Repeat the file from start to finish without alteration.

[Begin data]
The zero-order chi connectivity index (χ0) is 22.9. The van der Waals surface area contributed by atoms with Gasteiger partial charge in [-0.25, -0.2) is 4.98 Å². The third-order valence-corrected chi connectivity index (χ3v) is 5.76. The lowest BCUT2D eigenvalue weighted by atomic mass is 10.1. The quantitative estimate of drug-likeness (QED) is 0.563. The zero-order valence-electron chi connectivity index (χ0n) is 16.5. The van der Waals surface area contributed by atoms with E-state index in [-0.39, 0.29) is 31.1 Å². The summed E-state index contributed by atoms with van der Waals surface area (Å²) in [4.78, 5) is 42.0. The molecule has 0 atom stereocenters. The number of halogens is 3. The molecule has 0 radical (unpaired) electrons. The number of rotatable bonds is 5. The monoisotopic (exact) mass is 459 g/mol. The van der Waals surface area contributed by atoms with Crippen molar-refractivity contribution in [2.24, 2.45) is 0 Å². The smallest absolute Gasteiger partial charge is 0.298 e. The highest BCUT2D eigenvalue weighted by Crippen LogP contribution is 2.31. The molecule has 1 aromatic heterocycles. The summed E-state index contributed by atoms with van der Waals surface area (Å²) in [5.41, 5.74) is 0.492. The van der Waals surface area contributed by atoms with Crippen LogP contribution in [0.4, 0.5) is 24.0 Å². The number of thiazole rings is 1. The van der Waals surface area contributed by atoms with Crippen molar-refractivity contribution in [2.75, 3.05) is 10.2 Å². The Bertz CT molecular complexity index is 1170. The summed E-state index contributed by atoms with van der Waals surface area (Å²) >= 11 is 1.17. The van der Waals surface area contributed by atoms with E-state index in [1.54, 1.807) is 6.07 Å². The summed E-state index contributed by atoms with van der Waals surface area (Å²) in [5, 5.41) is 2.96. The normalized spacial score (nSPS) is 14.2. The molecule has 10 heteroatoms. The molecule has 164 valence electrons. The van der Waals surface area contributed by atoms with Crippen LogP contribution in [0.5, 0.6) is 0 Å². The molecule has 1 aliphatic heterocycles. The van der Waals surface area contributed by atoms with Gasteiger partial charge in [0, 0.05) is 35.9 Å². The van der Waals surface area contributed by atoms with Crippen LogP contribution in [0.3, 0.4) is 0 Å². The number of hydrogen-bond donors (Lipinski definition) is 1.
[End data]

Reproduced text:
The zero-order chi connectivity index (χ0) is 22.9. The van der Waals surface area contributed by atoms with Gasteiger partial charge in [-0.25, -0.2) is 4.98 Å². The third-order valence-corrected chi connectivity index (χ3v) is 5.76. The lowest BCUT2D eigenvalue weighted by atomic mass is 10.1. The quantitative estimate of drug-likeness (QED) is 0.563. The zero-order valence-electron chi connectivity index (χ0n) is 16.5. The van der Waals surface area contributed by atoms with E-state index in [-0.39, 0.29) is 31.1 Å². The summed E-state index contributed by atoms with van der Waals surface area (Å²) in [4.78, 5) is 42.0. The molecule has 0 atom stereocenters. The number of halogens is 3. The molecule has 0 radical (unpaired) electrons. The number of rotatable bonds is 5. The monoisotopic (exact) mass is 459 g/mol. The van der Waals surface area contributed by atoms with Crippen molar-refractivity contribution in [2.24, 2.45) is 0 Å². The smallest absolute Gasteiger partial charge is 0.298 e. The highest BCUT2D eigenvalue weighted by Crippen LogP contribution is 2.31. The molecule has 1 aromatic heterocycles. The summed E-state index contributed by atoms with van der Waals surface area (Å²) in [5.41, 5.74) is 0.492. The van der Waals surface area contributed by atoms with Crippen LogP contribution in [0.4, 0.5) is 24.0 Å². The number of thiazole rings is 1. The van der Waals surface area contributed by atoms with Crippen molar-refractivity contribution in [2.75, 3.05) is 10.2 Å². The Bertz CT molecular complexity index is 1170. The summed E-state index contributed by atoms with van der Waals surface area (Å²) >= 11 is 1.17. The van der Waals surface area contributed by atoms with E-state index in [1.54, 1.807) is 6.07 Å². The summed E-state index contributed by atoms with van der Waals surface area (Å²) in [5, 5.41) is 2.96. The normalized spacial score (nSPS) is 14.2. The molecule has 10 heteroatoms. The molecule has 164 valence electrons. The van der Waals surface area contributed by atoms with Crippen LogP contribution in [0.5, 0.6) is 0 Å². The molecule has 1 aliphatic heterocycles. The van der Waals surface area contributed by atoms with Gasteiger partial charge in [0, 0.05) is 35.9 Å². The van der Waals surface area contributed by atoms with Crippen LogP contribution in [0.3, 0.4) is 0 Å². The number of hydrogen-bond donors (Lipinski definition) is 1.